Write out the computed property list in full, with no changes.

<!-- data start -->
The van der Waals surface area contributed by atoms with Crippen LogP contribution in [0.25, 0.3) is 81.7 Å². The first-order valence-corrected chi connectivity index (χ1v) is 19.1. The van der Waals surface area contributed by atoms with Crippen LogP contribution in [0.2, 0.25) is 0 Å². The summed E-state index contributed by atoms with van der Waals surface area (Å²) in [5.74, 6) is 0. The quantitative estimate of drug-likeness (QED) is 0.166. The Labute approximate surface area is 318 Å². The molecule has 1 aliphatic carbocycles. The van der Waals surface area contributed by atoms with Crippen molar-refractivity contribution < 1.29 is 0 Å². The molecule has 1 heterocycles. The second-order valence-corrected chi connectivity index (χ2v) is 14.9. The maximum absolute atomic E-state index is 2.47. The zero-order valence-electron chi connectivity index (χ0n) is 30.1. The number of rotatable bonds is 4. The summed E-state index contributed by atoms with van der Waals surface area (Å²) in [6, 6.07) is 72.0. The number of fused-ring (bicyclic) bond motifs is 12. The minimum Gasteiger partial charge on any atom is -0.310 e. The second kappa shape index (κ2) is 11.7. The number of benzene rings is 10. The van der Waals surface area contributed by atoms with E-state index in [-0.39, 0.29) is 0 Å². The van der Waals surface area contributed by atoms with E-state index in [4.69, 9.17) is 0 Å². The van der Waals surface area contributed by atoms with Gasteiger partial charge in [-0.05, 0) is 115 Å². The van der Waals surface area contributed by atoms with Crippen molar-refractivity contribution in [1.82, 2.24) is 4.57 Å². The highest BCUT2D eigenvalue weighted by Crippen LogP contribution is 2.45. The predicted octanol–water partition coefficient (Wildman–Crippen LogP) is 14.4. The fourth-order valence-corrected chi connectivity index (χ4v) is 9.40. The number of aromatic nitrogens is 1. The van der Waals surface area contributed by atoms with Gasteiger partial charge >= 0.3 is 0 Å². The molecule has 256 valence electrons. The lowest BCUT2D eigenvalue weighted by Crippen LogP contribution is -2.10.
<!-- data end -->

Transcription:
The van der Waals surface area contributed by atoms with Crippen LogP contribution in [0.25, 0.3) is 81.7 Å². The first-order valence-corrected chi connectivity index (χ1v) is 19.1. The van der Waals surface area contributed by atoms with Crippen LogP contribution in [0.2, 0.25) is 0 Å². The summed E-state index contributed by atoms with van der Waals surface area (Å²) in [5.74, 6) is 0. The quantitative estimate of drug-likeness (QED) is 0.166. The Labute approximate surface area is 318 Å². The molecule has 1 aliphatic carbocycles. The van der Waals surface area contributed by atoms with Crippen molar-refractivity contribution < 1.29 is 0 Å². The molecule has 1 heterocycles. The second-order valence-corrected chi connectivity index (χ2v) is 14.9. The maximum absolute atomic E-state index is 2.47. The zero-order valence-electron chi connectivity index (χ0n) is 30.1. The number of rotatable bonds is 4. The summed E-state index contributed by atoms with van der Waals surface area (Å²) in [6, 6.07) is 72.0. The number of fused-ring (bicyclic) bond motifs is 12. The minimum Gasteiger partial charge on any atom is -0.310 e. The second kappa shape index (κ2) is 11.7. The number of benzene rings is 10. The van der Waals surface area contributed by atoms with E-state index in [-0.39, 0.29) is 0 Å². The van der Waals surface area contributed by atoms with E-state index in [4.69, 9.17) is 0 Å². The van der Waals surface area contributed by atoms with Gasteiger partial charge in [-0.05, 0) is 115 Å². The van der Waals surface area contributed by atoms with Crippen molar-refractivity contribution in [1.82, 2.24) is 4.57 Å². The highest BCUT2D eigenvalue weighted by Crippen LogP contribution is 2.45. The predicted octanol–water partition coefficient (Wildman–Crippen LogP) is 14.4. The fourth-order valence-corrected chi connectivity index (χ4v) is 9.40. The number of aromatic nitrogens is 1. The van der Waals surface area contributed by atoms with Gasteiger partial charge >= 0.3 is 0 Å². The molecule has 256 valence electrons. The lowest BCUT2D eigenvalue weighted by Crippen LogP contribution is -2.10.